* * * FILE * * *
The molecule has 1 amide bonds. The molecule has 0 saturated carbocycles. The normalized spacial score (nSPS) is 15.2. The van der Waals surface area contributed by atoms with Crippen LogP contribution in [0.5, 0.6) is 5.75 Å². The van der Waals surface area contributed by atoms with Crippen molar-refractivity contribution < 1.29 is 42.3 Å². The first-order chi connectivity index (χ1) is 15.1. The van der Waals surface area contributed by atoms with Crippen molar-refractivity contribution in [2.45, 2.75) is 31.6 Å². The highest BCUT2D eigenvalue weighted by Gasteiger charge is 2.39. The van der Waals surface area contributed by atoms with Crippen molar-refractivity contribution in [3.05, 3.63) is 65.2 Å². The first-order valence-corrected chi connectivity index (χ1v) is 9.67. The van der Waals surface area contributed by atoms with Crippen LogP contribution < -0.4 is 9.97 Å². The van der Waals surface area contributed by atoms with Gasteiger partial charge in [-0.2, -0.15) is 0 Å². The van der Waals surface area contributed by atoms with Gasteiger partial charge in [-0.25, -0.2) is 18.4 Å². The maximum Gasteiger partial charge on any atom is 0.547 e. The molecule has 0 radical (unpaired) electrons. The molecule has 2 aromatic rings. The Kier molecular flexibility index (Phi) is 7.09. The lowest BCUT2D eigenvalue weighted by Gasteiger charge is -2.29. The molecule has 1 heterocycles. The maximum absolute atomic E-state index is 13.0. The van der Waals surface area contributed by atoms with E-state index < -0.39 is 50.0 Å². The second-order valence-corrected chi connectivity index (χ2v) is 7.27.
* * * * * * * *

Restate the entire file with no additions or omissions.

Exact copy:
The molecule has 1 amide bonds. The molecule has 0 saturated carbocycles. The normalized spacial score (nSPS) is 15.2. The van der Waals surface area contributed by atoms with Crippen LogP contribution in [0.5, 0.6) is 5.75 Å². The van der Waals surface area contributed by atoms with Crippen molar-refractivity contribution < 1.29 is 42.3 Å². The first-order chi connectivity index (χ1) is 15.1. The van der Waals surface area contributed by atoms with Crippen molar-refractivity contribution in [2.45, 2.75) is 31.6 Å². The highest BCUT2D eigenvalue weighted by Gasteiger charge is 2.39. The van der Waals surface area contributed by atoms with Crippen molar-refractivity contribution in [3.05, 3.63) is 65.2 Å². The first-order valence-corrected chi connectivity index (χ1v) is 9.67. The van der Waals surface area contributed by atoms with Crippen LogP contribution < -0.4 is 9.97 Å². The van der Waals surface area contributed by atoms with Gasteiger partial charge in [-0.2, -0.15) is 0 Å². The van der Waals surface area contributed by atoms with Gasteiger partial charge in [-0.25, -0.2) is 18.4 Å². The maximum Gasteiger partial charge on any atom is 0.547 e. The molecule has 0 radical (unpaired) electrons. The molecule has 2 aromatic rings. The Kier molecular flexibility index (Phi) is 7.09. The lowest BCUT2D eigenvalue weighted by Gasteiger charge is -2.29. The molecule has 1 heterocycles. The maximum absolute atomic E-state index is 13.0. The van der Waals surface area contributed by atoms with E-state index < -0.39 is 50.0 Å². The second-order valence-corrected chi connectivity index (χ2v) is 7.27.